Earlier this week British research suggested workers were becoming increasingly prepared to accept longer hours, pay cuts, reduced benefits and even unacceptable behaviour from their managers, as long as it meant they kept their jobs. Now it's the turn of American workers to have their say, and the results are not pretty.
The latest American Workplace Insights from recruitment firm Adecco suggests workplaces are becoming increasingly brutal, competitive places where it is not so much about survival of the fittest as survival of the most ruthless.
In fact, 28 per cent said they would be prepared to do something dishonest to keep their jobs, included blaming co-workers for mistakes, blackmail and even flirting with a superior.
And the most ruthless and desperate of all in this climate were post-1982 Generation Y workers, with more than four out of 10 saying they would be happy to stoop to dishonest behaviour if it meant protecting their job.
And within that generation it was men who were most prepared to lower the behaviour bar, with 44 per cent of those aged 18-35 saying they would be prepared to do something dishonest.
This climate of desperate financial and job insecurity had also led to a sharp rise in the number of U.S workers suffering from stress and anxiety, with a fifth of those surveyed saying the recession had had a negative effect on their mental health.
This finding was supported by research published this week by the American Psychological Association arguing that eight out of 10 Americans are now suffering economy-related stress, and that employers are as a result seeing a surge in demand for counselling and services such as Employee Assistance Programmes.
The Adecco research found nearly half of those polled expected their pay and compensation to stay either the same or decrease this year.
And, surprisingly given the climate of lay-offs, more than eight out of 10 said their managers were not paying any more attention to their work and performance than before the crisis.
Nearly three quarters believed President Obama's stimulus package for the U.S economy would work, yet 15 per cent also said they were now actively saving as much as they could as a defence against possible unemployment.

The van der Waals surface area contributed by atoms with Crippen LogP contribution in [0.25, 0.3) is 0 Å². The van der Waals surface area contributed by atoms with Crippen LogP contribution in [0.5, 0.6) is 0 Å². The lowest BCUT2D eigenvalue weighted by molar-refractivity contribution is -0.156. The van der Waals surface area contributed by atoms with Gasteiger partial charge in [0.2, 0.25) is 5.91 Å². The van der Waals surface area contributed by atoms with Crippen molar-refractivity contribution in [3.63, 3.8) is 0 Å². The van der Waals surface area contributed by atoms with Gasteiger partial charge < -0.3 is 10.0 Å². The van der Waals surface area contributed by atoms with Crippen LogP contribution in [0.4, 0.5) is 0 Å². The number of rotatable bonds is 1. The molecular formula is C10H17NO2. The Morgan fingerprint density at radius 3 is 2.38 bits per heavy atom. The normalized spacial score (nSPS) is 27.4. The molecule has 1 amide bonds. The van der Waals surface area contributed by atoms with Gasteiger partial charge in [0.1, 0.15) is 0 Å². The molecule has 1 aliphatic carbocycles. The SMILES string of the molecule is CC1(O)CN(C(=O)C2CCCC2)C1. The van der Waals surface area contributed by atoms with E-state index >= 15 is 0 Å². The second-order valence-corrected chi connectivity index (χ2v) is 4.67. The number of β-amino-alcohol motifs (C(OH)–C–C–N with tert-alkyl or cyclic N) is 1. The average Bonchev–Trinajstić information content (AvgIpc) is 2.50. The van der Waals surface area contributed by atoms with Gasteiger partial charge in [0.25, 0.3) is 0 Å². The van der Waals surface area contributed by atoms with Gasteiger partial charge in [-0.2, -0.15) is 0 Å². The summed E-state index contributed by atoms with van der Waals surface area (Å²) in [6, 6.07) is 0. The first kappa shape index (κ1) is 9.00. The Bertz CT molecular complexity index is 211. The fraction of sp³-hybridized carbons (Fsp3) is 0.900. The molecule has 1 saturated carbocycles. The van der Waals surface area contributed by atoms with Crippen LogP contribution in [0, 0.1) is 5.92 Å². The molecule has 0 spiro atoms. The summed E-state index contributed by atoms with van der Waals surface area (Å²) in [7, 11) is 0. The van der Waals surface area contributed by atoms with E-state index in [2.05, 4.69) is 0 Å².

As people become ever more desperate or, in the climate of lay-offs, angry and disgruntled, the issue of corporate dishonesty is also raising its head.
Research published this week by insurance firm Kroll, has warned British managers that the recession will expose organisations to a heightened risk from fraud and corruption.
The survey also concluded that many companies did not have adequate insurance in place to protect themselves from any claims that might arise as a result.
Richard Abbey, head of Kroll's London financial investigations practice, said: "The recession is contributing to the increase in fraud. Previously honest employees may be compelled to exploit corporate weaknesses as a result of their own financial situation or low morale; or a well-intentioned worker or 'corporate saviour' could juggle numbers to try and mask the company's true financial position from other stakeholders.
"Companies are more likely to pay closer attention to their balance sheets during tougher times, which means that the chances of fraud being uncovered are far greater. While controls help reduce risk, the majority of frauds are still uncovered by accident or as a result of whistle-blowing. This has to change," he added.
Consultancy Deloitte, too, last month reported that more than nine out of 10 UK companies had experienced at least one information security breach in the past 12 months.
In the U.S the Justice Department and the FBI have also admitted that corporate fraud is now moving up their agenda, with more than 530 cases of alleged corporate malfeasance currently being looked into.
The key to keeping fraud (and other dishonest activity) at bay, of course, is managers but, all too often, it is lax or complacent management oversight that is in fact at the heart of the problem.
Back in September, for example, another survey by Kroll directly blamed a sharp increase in fraud and corporate crime on a combination of the tougher economic climate exacerbated by weak controls and complacent managers.
The average company loss to fraud had risen by a fifth over the past three years, it added.